There are many reasons for people to be following a diet. Perhaps it is a special, doctor-advised regimen meant to control or prevent certain illnesses such as high blood pressure or diabetes. Maybe a diet is required due to particular food allergies like a gluten-free diet or for people who are lactose intolerant. The option of a diet such as vegetarian or macrobiotic might simply be a personal lifestyle choice. However, most people who are dieting are doing so because they are overweight.
According to the National Institutes of Health(NIH), in 1999, almost 108 million adults in the United States were overweight or obese--55 percent of the adult population. Being obese or overweight substantially increases the risk of morbidity from hypertension; type 2 diabetes; coronary heart disease; stroke; gallbladder disease; osteoarthritis; sleep apnea; and breast, prostate and colon cancers. In addition to the thousands of lives that are cut short by obesity, the economic cost is staggering. The total costs attributable to obesity-related disease approaches $100 billion annually (NIH).
There are lots or reasons to lose weight. To be healthier. To feel better. To look better. To have more energy. No matter what the reason, successful weight loss and healthy weight management depend on sensible goals and expectations. In fact, losing even five to 10 percent of your present weight is the kind of goal that can help improve your health. Experts suggest aiming for a loss of 10 to 20 pounds which is very realistic and quite doable. Did you know that 20 pounds equals 9,072 paper clips, or 1,599 quarters, 480 slices of uncooked bacon or 2.5 bowling balls?
What you weigh is the result of several factors: how much and what kind of food you eat; whether your lifestyle includes regular physical activity; whether you use food to respond to stress or loneliness; your psychological and genetic make-up; your age and health status.
Successful weight loss and weight management programs should address all of these factors. That's the reason to ignore products or plans that promise quick and easy, permanent results without permanent changes in your lifestyle. When it comes to evaluating claims for weight loss products, the Federal Trade Commission (FTC) recommends a healthy portion of skepticism. Before you spend money on programs or products that promise fast and easy results, weigh the claims carefully. They probably will not work, and the use of some products may not be safe.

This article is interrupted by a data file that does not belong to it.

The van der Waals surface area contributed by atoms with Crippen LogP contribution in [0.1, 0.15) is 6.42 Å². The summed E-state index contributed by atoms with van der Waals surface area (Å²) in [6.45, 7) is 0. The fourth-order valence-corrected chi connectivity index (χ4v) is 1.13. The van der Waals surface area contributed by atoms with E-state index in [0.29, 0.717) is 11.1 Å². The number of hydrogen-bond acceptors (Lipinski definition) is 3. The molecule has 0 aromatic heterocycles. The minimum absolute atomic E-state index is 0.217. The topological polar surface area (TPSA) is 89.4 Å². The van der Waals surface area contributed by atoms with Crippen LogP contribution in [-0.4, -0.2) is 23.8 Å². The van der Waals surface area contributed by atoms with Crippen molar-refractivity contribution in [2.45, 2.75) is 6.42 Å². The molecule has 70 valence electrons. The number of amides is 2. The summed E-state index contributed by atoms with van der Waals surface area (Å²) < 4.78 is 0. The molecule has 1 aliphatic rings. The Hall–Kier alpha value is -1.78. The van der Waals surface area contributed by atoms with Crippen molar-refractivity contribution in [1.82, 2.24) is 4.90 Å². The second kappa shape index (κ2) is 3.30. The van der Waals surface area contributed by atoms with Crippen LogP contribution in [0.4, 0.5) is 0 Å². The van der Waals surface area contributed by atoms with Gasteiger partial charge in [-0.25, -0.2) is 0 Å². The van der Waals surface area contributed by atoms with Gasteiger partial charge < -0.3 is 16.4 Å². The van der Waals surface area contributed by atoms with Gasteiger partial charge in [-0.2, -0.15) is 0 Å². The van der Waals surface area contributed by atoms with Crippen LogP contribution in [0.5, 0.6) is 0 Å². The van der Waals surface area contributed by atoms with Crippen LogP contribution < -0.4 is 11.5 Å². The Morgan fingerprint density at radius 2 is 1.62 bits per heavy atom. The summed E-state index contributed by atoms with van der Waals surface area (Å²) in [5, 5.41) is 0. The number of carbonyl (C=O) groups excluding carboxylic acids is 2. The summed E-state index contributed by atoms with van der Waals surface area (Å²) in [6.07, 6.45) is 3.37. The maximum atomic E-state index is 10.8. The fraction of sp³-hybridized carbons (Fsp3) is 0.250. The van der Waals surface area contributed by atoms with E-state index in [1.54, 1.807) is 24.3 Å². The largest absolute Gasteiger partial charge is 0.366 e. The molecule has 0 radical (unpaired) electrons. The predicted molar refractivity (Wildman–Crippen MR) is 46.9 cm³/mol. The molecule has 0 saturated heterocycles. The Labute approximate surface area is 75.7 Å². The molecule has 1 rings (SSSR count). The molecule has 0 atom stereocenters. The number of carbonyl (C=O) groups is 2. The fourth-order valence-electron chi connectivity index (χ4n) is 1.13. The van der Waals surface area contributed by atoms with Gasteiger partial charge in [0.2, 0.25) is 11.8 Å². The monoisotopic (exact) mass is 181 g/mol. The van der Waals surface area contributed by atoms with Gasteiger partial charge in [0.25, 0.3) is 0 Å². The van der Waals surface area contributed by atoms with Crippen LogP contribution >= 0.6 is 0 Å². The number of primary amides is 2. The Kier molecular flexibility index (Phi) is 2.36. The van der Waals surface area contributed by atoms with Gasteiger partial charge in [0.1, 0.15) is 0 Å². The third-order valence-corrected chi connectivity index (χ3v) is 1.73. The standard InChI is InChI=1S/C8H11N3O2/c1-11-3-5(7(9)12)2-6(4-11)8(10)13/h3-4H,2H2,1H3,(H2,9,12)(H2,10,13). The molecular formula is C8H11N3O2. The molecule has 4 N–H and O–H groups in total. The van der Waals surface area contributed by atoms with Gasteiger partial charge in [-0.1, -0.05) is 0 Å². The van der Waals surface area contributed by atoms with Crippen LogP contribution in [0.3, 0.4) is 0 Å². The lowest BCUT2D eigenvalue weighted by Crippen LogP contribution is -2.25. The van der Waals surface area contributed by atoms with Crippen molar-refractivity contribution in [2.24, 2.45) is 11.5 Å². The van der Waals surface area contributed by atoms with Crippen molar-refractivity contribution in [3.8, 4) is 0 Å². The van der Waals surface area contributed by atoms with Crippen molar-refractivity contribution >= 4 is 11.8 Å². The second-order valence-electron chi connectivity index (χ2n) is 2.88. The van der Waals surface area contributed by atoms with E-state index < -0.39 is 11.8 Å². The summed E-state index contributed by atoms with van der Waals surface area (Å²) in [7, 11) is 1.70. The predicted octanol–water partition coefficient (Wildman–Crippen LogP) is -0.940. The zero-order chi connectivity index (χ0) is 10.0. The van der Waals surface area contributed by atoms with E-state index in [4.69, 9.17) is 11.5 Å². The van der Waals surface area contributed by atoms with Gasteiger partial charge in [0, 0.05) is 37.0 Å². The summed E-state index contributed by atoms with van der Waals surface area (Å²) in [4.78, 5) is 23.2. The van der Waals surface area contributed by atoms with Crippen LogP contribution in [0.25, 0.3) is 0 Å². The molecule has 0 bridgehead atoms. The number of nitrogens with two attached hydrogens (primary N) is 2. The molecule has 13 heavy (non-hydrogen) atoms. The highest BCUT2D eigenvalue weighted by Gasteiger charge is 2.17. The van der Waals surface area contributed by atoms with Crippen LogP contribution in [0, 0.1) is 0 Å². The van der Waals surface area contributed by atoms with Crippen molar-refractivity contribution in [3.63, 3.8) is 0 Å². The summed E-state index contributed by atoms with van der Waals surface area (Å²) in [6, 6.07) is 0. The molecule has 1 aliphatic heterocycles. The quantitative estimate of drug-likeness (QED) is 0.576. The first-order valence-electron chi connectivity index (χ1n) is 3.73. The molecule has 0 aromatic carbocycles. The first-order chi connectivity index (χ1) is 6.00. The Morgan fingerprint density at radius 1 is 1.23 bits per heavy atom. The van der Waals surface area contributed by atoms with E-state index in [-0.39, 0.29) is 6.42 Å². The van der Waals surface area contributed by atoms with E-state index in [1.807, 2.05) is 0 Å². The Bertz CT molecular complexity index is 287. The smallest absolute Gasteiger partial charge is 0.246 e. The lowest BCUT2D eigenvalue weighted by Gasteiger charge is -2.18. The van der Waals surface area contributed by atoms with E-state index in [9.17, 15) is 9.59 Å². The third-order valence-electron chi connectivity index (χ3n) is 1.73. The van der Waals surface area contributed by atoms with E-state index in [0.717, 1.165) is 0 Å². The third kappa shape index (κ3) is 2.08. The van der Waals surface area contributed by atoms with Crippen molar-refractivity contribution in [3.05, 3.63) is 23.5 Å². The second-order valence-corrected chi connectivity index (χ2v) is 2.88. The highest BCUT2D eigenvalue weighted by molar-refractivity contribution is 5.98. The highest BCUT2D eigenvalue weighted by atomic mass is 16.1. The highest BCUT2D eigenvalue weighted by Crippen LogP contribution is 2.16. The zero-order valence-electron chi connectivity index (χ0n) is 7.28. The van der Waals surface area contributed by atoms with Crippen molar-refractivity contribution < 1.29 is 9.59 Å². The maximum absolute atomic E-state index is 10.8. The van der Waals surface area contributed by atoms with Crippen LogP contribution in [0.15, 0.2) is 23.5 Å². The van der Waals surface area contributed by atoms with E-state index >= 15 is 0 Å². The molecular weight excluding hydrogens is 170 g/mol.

Food specific diets rely on the myth that some foods have special properties that can cause weight loss or gain. However, no single food can. Many of the fad diets--like the infamous Cabbage Soup Diet--can undermine your health, cause physical discomfort (gas) and lead to disappointment when you regain the weight soon after you lose it. There are no "superfoods." That's why you should eat moderate amounts from all food groups, not large amounts of a few special foods.
Doctors, dieticians, and other health experts agree that the best way to lose weight is to eat fewer calories and increase physical activity so you burn more energy. A reasonable goal is to lose about a pound a week. For most people that means cutting about 500 calories a day and exercising regularly.
Taking charge of your eating habits is one of the best ways to stay healthy. Staying motivated is a large part of your success, because most diets work--if you stick to them for the long term. Most successful dieters tell researchers that they lost weight and kept it off by doing their own thing. They devised a personal plan of eating and exercise which they could stick with. And you can do it too!
Larry Denton is a retired history teacher having taught 33 years at Hobson High in Hobson, Montana. He is currently Vice President of Elfin Enterprises of Montana, Inc. a business dedicated to providing information and resources on a variety of topics. For more diet tips visit http://www.DietDoor.com